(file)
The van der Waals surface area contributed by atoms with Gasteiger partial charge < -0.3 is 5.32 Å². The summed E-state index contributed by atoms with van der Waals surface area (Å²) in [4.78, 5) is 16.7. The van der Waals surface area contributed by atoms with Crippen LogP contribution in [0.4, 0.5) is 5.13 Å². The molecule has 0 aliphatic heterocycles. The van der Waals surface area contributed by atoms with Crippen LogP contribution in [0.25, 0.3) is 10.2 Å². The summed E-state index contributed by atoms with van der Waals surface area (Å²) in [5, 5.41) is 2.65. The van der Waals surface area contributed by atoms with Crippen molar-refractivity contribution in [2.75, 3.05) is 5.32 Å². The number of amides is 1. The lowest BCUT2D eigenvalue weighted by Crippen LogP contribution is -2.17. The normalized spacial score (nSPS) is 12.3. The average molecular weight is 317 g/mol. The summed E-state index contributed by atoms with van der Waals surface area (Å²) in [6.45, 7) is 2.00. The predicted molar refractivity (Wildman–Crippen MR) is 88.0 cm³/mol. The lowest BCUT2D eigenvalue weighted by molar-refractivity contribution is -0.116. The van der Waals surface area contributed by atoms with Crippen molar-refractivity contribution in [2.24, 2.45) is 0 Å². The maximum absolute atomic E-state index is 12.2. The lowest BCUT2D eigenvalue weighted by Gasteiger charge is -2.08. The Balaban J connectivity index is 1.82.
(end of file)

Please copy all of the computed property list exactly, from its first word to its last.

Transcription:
The van der Waals surface area contributed by atoms with Gasteiger partial charge < -0.3 is 5.32 Å². The summed E-state index contributed by atoms with van der Waals surface area (Å²) in [4.78, 5) is 16.7. The van der Waals surface area contributed by atoms with Crippen LogP contribution in [0.4, 0.5) is 5.13 Å². The molecule has 0 aliphatic heterocycles. The van der Waals surface area contributed by atoms with Crippen LogP contribution in [0.25, 0.3) is 10.2 Å². The summed E-state index contributed by atoms with van der Waals surface area (Å²) in [5, 5.41) is 2.65. The van der Waals surface area contributed by atoms with Crippen molar-refractivity contribution in [2.75, 3.05) is 5.32 Å². The number of amides is 1. The lowest BCUT2D eigenvalue weighted by Crippen LogP contribution is -2.17. The normalized spacial score (nSPS) is 12.3. The average molecular weight is 317 g/mol. The summed E-state index contributed by atoms with van der Waals surface area (Å²) in [6.45, 7) is 2.00. The predicted molar refractivity (Wildman–Crippen MR) is 88.0 cm³/mol. The lowest BCUT2D eigenvalue weighted by molar-refractivity contribution is -0.116. The van der Waals surface area contributed by atoms with Crippen molar-refractivity contribution in [2.24, 2.45) is 0 Å². The maximum absolute atomic E-state index is 12.2. The lowest BCUT2D eigenvalue weighted by Gasteiger charge is -2.08. The Balaban J connectivity index is 1.82.